You might be a fan of Indonesia Live Casinos but if you are interested in trying retro games you can try Galactic Crusader which is a really amazing and fun game that you can try if you are into NES games. Here is a complete review of the game along with its review, gameplay, and graphic details.
Overall Rating: 1/5 Stars
Galactic Crusader is an 8-bit video game released for the Nintendo Entertainment System (NES) home console in 1990 by somewhat infamous publisher Bunch Games, as developed by Sachen, notorious for churning out other titles of low production value. This cartridge represents their attempt at a shoot-’em-up, one of the oldest genres, one held in high esteem, and with a rich lineage to draw from. What was the result of their entrance into the scrolling shooter arena?
Galactic Crusader is a vertically scrolling space shooter, in which the player controls a starship that looks like a butterfly. Movement can take place across the entire screen, with the vast majority of enemies coming from the top, though one exception flies in from the bottom. Planets scroll past, and all the sprites seem a little too large for a shmup game.
The A button fires at the pattern-based enemies, who may also fire back. Each of the crafts is bug-themed, a thematic element that seems ripped off from Galaga. Killing every ship in a bunch earns a power-up icon, which seems to be an ingredient stolen from Konami’s shooters such as Gradius or Lifeforce. The power-ups in Galactic Crusader, though, just seem to make the projectile appear differently and sound differently, which the exception of a blue bubble that travels in a rotating circular motion as it travels up the screen.
The player begins with three lives, each life having multiple hit points with the starship downgrading in appearance and weaponry with each death, and the score is tallied when all lives are lost, based on the amount of each enemy destroyed, of which there are only a handful of varieties. Continues are offered, with which the player can choose to persist in the monotonous oddity of Galactic Crusader, in which there is no victory or grand grueling quest to pursue.
The visuals are cutesy; seriously, with the protagonist being a butterfly fluttering through space, this is not a game that can be taken very gravely. Unlike shmup titles like the classic Parodius, the off-kilter looks of Galactic Crusader feel contrived and misplaced. The game also features a couple of fatal flaws for the shoot-’em-up genre, as though the programmers indeed had little experience with the field: Firstly, there is no on-screen indication of lives except when paused, which is fine, except that no score is shown until all those lives are lost; and, secondly, the background elements of the planets are not rendered in any sort of shadowy or faded hues. In other words, they are just as bright and vibrant as the ships, and thus, in the heat of battle, can easily be mistaken for in-play obstacles and affect the player. Also, there are some flickering issues at work; though, in all fairness, this is a flaw common for then-era shooters, although notably overcome by the best titles of the time.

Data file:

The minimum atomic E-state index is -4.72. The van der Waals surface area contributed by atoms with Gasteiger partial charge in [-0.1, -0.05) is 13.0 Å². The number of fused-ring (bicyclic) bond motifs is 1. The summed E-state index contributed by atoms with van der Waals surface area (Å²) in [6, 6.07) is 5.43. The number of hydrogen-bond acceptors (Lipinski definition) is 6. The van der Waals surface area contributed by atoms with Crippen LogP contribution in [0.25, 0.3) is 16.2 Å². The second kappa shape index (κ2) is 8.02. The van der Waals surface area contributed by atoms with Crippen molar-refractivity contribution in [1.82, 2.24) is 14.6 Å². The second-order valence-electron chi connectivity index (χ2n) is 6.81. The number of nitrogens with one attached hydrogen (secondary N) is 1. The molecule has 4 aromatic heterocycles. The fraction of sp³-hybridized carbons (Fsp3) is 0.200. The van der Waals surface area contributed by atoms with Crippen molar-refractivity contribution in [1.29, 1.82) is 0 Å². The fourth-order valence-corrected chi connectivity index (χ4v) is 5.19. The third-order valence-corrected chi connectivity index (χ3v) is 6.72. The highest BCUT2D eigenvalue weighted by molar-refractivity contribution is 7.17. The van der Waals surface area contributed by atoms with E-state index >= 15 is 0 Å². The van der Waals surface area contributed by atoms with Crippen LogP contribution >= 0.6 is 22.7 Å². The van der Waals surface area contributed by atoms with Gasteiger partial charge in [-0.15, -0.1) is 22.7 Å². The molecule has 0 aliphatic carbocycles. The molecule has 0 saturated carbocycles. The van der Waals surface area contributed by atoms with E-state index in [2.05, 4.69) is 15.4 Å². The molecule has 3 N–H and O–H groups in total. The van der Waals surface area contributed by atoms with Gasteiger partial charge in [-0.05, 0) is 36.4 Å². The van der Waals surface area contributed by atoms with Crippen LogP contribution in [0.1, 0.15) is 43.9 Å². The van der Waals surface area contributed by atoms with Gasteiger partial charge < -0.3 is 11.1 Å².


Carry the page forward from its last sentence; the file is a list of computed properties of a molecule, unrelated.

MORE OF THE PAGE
The music is not as bad as the title screen of Tagin’ Dragon, another Sachen/Bunch Games production, but it is also not terribly good. The biggest problem is that, despite the multi-channel usages and decent harmony at work for the main theme, it feels completely out-of-place and not representative of any sort of space war. It gives the feeling more like a childhood tea party, or the atmosphere of a kiddie ride at the fair.
Whereas many shoot-’em-ups of the NES and surrounding gaming generations were legendary titles that contributed to gaming innovation and stretched the limits of what a shooter could be, Galactic Crusader seems more like the also-ran copycat that seeks to blatantly mimic the elements of other, prior, superior popular titles, and even to watered-down effect. This is not even a license-based video game, yet still feels like it was quickly, shoddily produced in order to try and turn a few bucks from an unsuspecting public. Out of the five stars in the night sky of this cart’s universe, it only takes home one in the rating department.